Sand timers

sand timer
I love sand timers. I have four on my desk in front of me as I type, though two of them are for the same length of time. None of them are ornate, antique or valuable (though I'm not averse to getting some of them!). They are all plastic, with coloured sand in them and three were described as aids for children with special educational needs. Read into that what you will!

So why do I have four sand timers on my desk?

The four I have are:
  • 2 minutes
  • 30 minutes (I have two of these)
  • 60 minutes

The 2 minute timer was bought at the dentist and is designed to time brushing your teeth. I can't remember how many of these I have bought over the years. Not because I need help brushing my teeth, but because I kept giving them away to my students when I worked at uni. I use them as "Two minute time-out" timers. Essentially, turn the timer over, watch the sand fall for two minutes and try to breathe slowly. There is visual feedback on how long to go.
A couple of my students took them into exams to help them get on top of their exam-stress; another used one as a way of helping her control non-exam stress; another had one for meditation. That's what I use mine for. I'm not great at clearing my brain. There seems to be a constant chatter going on in there. In fact, many a time and oft, trying to focus on my breathing and clear my head has been the equivalent of opening the chatter floodgates! All those thoughts that were getting drowned out by other thoughts - out they all come! However, I've found that if I concentrate on watching the sand fall, I can clear my head and relax. So, the 2 minute timer on my desk is for that.

The 30 minute timers. 30 minutes is a great time-period. It's a great limiter for stopping me spending too much time on Facebook, Twitter, browsing the internet and so on. 30 minutes is more than long enough to scan Tweets and Facebook posts, make some comments, share, repost and so on. I try and do no more than 30 minutes at a time on social media and use the 30 minute timer in my field of view to remind me when to stop. I prefer it to an audible timer because they tend to make me jump.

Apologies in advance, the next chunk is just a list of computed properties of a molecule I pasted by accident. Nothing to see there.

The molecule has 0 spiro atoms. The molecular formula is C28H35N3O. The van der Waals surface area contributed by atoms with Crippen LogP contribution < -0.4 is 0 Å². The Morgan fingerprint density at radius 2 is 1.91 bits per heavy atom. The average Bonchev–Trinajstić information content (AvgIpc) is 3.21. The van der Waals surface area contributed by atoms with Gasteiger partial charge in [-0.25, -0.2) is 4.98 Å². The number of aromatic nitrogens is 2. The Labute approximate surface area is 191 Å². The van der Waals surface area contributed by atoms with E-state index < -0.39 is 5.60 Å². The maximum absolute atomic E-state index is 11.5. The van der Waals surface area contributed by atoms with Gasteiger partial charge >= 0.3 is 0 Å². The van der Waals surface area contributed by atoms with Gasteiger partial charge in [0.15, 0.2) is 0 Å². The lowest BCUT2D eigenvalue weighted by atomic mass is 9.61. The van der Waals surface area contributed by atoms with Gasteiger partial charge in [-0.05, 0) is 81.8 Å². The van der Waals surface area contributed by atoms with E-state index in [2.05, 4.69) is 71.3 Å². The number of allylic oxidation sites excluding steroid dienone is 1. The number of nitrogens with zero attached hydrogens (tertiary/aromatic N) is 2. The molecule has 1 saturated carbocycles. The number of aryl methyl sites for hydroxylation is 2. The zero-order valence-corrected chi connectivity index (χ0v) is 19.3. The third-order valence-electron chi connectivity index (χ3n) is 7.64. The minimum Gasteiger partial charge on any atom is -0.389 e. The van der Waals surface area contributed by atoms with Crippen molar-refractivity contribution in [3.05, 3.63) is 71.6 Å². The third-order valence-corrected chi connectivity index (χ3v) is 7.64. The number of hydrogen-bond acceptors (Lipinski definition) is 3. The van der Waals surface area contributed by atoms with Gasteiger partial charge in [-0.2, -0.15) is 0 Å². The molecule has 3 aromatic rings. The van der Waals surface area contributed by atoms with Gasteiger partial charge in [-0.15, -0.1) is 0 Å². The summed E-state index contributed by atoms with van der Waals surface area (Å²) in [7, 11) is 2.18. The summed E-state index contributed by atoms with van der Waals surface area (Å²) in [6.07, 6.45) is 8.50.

30 minutes is also a perfect anti-procrastination length of time. I hate housework. As Simone de Beauvoir said, “Few tasks are more like the torture of Sisyphus than housework, with its endless repetition: the clean becomes soiled, the soiled is made clean, over and over...” I find once I've got started with housework, I tend to keep going, and the 30 minute timer helps me to get started. It's a promise. "Just do 30 minutes and then you can have a cup of tea." Of course, by the time 30 minutes have passed, I'm over the procrastination hill. I use it with other tasks too, with the same wheedle and promise and invariably, I get more than 30 minutes done.
So why do I have two of these timers?
I had one at work (when I worked for the uni) and one at home. Both were used to make me start tasks I didn't want to do, or limit time on a task. When I left work, I brought the timer home and haven't had chance to re-home it yet!

The 60 minute timer is my time-limiter. I try not to sit for too long otherwise my neck and shoulders protest. I also want to give my eyes a rest, and take a break to rehydrate and so on. The 60 minute timer reminds me to move, stretch, take a break and recharge for a few minutes.

So there we are. Does anyone else use sand timers? What other tips and tricks for clearing your head, getting started and making sure you stop do others have? Feel free to post in the comments below.

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